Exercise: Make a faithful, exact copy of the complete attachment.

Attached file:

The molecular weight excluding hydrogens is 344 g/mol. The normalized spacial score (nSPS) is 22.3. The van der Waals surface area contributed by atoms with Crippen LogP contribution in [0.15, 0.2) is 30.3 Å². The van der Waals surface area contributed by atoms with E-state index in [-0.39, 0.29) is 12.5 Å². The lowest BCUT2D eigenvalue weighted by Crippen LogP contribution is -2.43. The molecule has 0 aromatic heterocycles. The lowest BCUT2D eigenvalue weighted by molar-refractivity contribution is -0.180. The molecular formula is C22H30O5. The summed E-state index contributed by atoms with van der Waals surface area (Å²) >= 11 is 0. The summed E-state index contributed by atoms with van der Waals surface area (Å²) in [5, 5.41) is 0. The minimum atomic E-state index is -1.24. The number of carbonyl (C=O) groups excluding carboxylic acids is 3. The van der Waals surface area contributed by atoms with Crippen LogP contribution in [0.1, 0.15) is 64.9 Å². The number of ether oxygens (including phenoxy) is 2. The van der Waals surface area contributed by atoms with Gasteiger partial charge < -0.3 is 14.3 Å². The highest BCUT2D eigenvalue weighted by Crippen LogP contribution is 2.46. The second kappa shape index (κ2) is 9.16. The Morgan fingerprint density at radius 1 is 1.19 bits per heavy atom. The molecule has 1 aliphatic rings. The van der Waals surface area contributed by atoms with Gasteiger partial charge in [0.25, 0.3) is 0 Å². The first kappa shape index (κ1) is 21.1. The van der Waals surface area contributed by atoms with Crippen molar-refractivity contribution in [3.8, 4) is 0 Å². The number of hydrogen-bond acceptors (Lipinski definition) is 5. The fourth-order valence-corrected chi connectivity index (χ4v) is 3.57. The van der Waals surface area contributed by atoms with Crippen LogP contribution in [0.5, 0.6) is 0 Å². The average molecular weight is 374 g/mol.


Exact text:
The molecular weight excluding hydrogens is 344 g/mol. The normalized spacial score (nSPS) is 22.3. The van der Waals surface area contributed by atoms with Crippen LogP contribution in [0.15, 0.2) is 30.3 Å². The van der Waals surface area contributed by atoms with E-state index in [-0.39, 0.29) is 12.5 Å². The lowest BCUT2D eigenvalue weighted by Crippen LogP contribution is -2.43. The molecule has 0 aromatic heterocycles. The lowest BCUT2D eigenvalue weighted by molar-refractivity contribution is -0.180. The molecular formula is C22H30O5. The summed E-state index contributed by atoms with van der Waals surface area (Å²) >= 11 is 0. The summed E-state index contributed by atoms with van der Waals surface area (Å²) in [5, 5.41) is 0. The minimum atomic E-state index is -1.24. The number of carbonyl (C=O) groups excluding carboxylic acids is 3. The van der Waals surface area contributed by atoms with Crippen LogP contribution in [0.1, 0.15) is 64.9 Å². The number of ether oxygens (including phenoxy) is 2. The van der Waals surface area contributed by atoms with Gasteiger partial charge < -0.3 is 14.3 Å². The highest BCUT2D eigenvalue weighted by Crippen LogP contribution is 2.46. The second kappa shape index (κ2) is 9.16. The Morgan fingerprint density at radius 1 is 1.19 bits per heavy atom. The molecule has 1 aliphatic rings. The van der Waals surface area contributed by atoms with Gasteiger partial charge in [0.25, 0.3) is 0 Å². The first kappa shape index (κ1) is 21.1. The van der Waals surface area contributed by atoms with Crippen molar-refractivity contribution in [3.8, 4) is 0 Å². The number of hydrogen-bond acceptors (Lipinski definition) is 5. The fourth-order valence-corrected chi connectivity index (χ4v) is 3.57. The van der Waals surface area contributed by atoms with Crippen LogP contribution in [0.5, 0.6) is 0 Å². The average molecular weight is 374 g/mol.